India is a leading producer of milk now, with an annual production touching 100 million tonnes. Raw milk is processed to produce consumer milk, butter, cheese, yogurt, condensed milk, milk powder and ice cream. Buttermilk, whey, and their derivatives are typical by-products.
However, the dairy industry produces a large amount of wastewater – more than twice the amount of milk processed. This wastewater becomes a pollutant. It contains nutrients for bacterial growth making it an environmental threat.
But what if it can be used to generate electricity employing microbial fuel cells? Biswanath Bhunia and team from NIT, Agartala decided to investigate.
Their experimental fuel cell, an acrylic chamber with a working capacity of 200 millilitres, had a carbon anode and a platinum/ carbon cathode with a membrane as separator. The anode and cathode were connected by a stainless steel wire.
For the initial experiments, the team mixed two grams of milk powder in a litre of distilled water to simulate dairy water. Then, they added the nutrients and trace elements necessary for microbial growth and to maintain alkalinity.
Escheria coli was chosen as the microorganism for the fuel cells. The researchers injected E. coli into the anode chamber through an inlet port and maintained anaerobic conditions. The cathode chamber was kept open.
Voltage overshoot is a key drawback of microbial fuel cells. So the team used a fed-batch reactor to ensure reasonably stable voltage generation.
They then collected real dairy wastewater from a milk producer in Agartala. The chemical oxygen demand of this wastewater was more than 8000 milligrams per litre. The researchers diluted it to get wastewater with chemical oxygen demand in the range of 500 to 2000 milligrams per litre to check which concentration gives the most stable output. They found that a chemical oxygen demand of 1000 milligrams per litre gave the best power output. So the same concentration was maintained in the batch experiments.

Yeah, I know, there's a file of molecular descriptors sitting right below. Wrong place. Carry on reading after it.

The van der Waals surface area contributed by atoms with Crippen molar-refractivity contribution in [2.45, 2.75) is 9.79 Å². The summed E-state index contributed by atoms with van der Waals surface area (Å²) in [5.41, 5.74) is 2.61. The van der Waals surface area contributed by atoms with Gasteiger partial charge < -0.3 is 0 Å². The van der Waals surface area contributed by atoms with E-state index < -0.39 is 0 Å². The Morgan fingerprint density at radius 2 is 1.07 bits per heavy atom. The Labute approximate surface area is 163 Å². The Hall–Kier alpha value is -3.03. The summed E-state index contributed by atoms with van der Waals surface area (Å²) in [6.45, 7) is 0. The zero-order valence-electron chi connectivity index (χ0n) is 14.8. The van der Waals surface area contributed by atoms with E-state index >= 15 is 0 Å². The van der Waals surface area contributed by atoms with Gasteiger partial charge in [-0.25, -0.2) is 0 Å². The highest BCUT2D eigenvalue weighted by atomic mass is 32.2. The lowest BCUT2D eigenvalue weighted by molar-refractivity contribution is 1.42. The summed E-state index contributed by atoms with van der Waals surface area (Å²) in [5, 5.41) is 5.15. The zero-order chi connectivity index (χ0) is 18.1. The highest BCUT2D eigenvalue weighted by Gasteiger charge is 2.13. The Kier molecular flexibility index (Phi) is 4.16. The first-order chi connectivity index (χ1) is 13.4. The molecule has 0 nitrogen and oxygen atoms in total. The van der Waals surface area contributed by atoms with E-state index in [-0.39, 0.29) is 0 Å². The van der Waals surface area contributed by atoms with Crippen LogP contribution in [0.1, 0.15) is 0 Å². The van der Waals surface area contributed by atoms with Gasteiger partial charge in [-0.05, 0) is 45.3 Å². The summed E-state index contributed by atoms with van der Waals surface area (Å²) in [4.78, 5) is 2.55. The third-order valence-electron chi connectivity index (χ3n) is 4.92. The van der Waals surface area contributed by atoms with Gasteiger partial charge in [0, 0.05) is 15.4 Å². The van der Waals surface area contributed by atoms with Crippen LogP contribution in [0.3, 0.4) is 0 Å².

The total duration of the experiment was 6 days. Open-circuit voltage increased during the first 67 hours and reached a maximum of 0.661 volts after one and a half days – a little less than half the capacity of a dry battery cell, which typically gives 1.5 volts.
As the process progressed, the concentration of milk powder decreased after three days, and the pH shifted to the acidic range. The voltage decreased to 0.550 volts.
So, in the first feed, the team added 50 millilitres of higher concentration simulated dairy water of pH 9 to maintain the concentration for maximum E. coli growth. The microbes grew exponentially and current generation increased from 10 to 67 hours. To stabilize continuous open-circuit voltage, the team fed the fuel cell at regular intervals.
After the first feed, the open-circuit voltage increased within 3 hours and reached a maximum of 664 millivolts after 80 hours. After five days, there was a second feeding with real dairy wastewater. And a maximum open circuit voltage of more than 650 millivolts was observed. The microbial fuel cell achieved a high current density of 3.60 amperes per square metre.
The researchers look forward to scaling up these microbial fuel cells for industrial scale application. Treating wastewater is expensive. But not if it can be used to generate electricity to recover the costs.
Fuel, 266: 117073 (2020); DOI: 10.1016/j.fuel.2020.117073
Khushbu K Birawat, Global Academy of Technology